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Women in S’pore among most dissatisfied with their employers: Report

SINGAPORE — Women in Singapore are among the most dissatisfied with their employers, but they are also unlikely to do anything about it, according to findings from recruitment firm Randstad’s latest Workmonitor research report for Q1 2017.

SINGAPORE — Women in Singapore are among the most dissatisfied with their employers, but they are also unlikely to do anything about it, according to findings from recruitment firm Randstad’s latest Workmonitor research report for Q1 2017.

Out of 34 countries surveyed, Singapore placed 4th from the bottom when it came to satisfaction levels with their employers, with over 40 per cent expressing discontent.

Only 59 per cent of women here — tied with Chile — were satisfied with their current employers, 11 per cent lower than the global average.

Other Asian countries where female employees held low satisifaction with their current employers include Japan (47 per cent), Hong Kong (49 per cent) and Malaysia (69 per cent).

The survey report also found that female employees here were second-least likely to do something about their dissatisfaction and look for a new job.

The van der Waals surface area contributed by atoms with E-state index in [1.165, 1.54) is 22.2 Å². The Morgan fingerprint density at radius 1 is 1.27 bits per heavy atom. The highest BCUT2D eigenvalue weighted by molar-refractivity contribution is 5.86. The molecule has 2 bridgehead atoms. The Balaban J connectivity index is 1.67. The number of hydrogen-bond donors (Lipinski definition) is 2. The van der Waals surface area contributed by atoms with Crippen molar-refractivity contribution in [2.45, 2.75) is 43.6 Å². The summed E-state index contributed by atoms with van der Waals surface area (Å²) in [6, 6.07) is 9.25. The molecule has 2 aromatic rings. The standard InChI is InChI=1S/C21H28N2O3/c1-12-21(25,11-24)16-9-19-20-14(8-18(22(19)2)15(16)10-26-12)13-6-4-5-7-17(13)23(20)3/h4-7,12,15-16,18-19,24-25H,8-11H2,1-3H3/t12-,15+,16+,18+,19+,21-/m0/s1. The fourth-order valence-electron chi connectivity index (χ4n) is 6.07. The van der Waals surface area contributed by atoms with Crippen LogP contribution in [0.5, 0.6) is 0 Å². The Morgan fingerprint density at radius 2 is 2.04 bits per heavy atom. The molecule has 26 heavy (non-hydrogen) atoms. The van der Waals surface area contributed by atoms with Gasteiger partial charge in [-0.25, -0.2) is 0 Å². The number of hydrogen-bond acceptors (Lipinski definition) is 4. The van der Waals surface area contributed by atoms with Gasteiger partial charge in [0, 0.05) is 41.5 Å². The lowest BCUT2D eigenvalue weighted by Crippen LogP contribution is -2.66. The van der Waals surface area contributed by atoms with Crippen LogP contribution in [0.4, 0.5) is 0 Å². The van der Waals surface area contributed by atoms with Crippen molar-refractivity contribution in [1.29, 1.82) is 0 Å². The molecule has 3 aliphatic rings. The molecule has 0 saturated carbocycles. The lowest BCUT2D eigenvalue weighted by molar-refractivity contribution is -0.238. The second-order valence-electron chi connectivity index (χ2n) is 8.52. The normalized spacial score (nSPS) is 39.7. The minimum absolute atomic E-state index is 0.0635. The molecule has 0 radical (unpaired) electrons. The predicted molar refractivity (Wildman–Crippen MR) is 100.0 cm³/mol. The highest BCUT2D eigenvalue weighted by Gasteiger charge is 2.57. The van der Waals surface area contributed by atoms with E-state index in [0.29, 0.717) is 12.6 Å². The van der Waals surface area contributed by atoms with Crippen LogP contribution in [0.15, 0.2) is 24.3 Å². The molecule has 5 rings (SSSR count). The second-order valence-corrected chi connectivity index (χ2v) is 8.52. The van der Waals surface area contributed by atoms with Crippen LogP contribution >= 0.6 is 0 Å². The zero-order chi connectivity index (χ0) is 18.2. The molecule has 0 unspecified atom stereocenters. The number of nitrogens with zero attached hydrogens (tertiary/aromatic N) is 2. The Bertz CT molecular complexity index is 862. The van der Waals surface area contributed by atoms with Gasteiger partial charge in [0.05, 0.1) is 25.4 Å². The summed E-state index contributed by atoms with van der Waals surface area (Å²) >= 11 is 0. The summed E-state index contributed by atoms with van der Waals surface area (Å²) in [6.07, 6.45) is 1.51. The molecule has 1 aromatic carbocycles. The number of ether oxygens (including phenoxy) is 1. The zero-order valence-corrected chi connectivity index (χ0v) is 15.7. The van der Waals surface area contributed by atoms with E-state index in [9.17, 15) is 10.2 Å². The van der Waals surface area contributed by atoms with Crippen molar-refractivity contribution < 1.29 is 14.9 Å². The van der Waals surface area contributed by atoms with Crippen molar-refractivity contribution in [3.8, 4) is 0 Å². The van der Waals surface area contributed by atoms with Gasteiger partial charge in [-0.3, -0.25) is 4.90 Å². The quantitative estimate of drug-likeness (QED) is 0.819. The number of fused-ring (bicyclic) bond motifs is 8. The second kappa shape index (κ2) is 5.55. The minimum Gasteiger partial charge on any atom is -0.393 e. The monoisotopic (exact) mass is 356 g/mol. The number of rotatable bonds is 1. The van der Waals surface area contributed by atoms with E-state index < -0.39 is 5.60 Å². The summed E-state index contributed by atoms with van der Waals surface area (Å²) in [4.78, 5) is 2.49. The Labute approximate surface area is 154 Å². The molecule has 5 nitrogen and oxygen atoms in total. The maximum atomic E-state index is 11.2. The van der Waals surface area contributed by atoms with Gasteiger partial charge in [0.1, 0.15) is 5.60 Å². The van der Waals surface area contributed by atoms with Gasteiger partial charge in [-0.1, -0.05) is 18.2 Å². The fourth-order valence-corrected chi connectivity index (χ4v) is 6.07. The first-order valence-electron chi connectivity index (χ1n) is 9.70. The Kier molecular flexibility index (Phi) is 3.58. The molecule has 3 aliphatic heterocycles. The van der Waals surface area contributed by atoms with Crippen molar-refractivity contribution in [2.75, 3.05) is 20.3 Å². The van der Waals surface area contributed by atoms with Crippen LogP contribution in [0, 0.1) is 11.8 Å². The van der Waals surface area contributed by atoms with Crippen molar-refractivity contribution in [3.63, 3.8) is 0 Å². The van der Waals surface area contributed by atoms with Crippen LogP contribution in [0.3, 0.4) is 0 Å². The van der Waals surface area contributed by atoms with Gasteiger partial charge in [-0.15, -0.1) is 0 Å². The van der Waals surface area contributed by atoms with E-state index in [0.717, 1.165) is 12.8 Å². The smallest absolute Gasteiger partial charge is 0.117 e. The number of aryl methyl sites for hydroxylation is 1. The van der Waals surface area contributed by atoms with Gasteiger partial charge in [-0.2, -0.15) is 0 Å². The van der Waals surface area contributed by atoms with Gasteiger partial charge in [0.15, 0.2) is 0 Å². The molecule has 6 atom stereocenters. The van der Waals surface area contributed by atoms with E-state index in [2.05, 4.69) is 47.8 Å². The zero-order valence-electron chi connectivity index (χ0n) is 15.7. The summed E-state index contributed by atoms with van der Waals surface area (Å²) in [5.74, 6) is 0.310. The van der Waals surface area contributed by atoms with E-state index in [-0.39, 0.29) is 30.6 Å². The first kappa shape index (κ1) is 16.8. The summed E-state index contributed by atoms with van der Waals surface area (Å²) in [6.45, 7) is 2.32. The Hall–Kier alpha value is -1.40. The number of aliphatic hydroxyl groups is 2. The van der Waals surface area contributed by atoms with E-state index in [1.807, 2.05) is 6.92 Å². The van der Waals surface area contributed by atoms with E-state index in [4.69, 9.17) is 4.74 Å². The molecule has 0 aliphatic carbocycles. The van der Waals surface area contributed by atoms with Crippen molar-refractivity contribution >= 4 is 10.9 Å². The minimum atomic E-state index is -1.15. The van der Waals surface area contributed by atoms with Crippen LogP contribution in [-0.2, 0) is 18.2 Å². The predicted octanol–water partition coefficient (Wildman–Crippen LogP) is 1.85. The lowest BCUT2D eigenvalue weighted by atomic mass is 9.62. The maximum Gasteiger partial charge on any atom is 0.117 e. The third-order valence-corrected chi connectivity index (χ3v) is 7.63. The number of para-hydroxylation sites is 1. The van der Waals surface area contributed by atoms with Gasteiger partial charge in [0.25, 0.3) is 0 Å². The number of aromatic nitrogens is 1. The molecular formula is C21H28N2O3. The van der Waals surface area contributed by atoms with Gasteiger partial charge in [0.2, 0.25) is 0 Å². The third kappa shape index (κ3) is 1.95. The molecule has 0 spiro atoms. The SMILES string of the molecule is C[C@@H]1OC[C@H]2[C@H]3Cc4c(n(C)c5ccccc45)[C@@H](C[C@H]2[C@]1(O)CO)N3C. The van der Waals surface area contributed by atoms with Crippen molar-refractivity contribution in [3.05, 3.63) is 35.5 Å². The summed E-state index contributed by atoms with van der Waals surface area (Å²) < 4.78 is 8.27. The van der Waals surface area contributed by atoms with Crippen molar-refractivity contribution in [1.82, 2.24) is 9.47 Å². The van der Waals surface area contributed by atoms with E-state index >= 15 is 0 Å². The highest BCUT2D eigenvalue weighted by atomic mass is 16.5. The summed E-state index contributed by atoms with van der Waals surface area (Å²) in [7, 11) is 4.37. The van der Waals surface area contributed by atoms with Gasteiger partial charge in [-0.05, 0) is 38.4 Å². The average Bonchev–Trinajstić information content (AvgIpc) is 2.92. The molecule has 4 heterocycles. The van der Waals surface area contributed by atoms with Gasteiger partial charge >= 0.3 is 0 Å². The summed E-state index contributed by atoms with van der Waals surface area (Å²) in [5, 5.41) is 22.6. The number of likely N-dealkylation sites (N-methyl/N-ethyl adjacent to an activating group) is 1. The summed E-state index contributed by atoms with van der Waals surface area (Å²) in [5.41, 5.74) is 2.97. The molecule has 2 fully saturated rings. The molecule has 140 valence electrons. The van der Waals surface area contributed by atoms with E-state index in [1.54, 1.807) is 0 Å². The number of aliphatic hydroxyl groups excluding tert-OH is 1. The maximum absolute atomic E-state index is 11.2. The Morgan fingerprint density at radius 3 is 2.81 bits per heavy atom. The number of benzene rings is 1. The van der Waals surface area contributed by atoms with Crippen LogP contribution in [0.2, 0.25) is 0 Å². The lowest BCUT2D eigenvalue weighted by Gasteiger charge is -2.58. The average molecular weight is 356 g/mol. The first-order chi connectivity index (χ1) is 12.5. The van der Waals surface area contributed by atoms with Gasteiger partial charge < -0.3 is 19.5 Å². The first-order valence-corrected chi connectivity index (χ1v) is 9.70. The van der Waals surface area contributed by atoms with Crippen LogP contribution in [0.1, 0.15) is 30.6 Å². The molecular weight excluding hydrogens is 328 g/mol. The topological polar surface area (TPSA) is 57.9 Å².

Only 31 per cent of female employees in Singapore stated that they are currently looking for a new job. Only women in Hong Kong were even more apathetic toward their current dissatisfaction with only 28 per cent claiming to be looking for a new job.

The top three countries where women expressed highest satisfaction with their current employers are Mexico (87 per cent), India (83 per cent) and Norway (81 per cent).

Managing director for Randstad Singapore, Hong Kong and Malaysia, Michael Smith, said women typically have different requirements for their jobs in contrast to those of men. “Women tend to seek positive working environments, accessibility and flexibility from their employers,” he said.

Published four times a year, the Randstad Workmonitor report is conducted via an online questionnaire among a population aged 18 to 65, working a minimum of 24 hours a week in a paid job, with a minimal sample size of 400 interviews per country.

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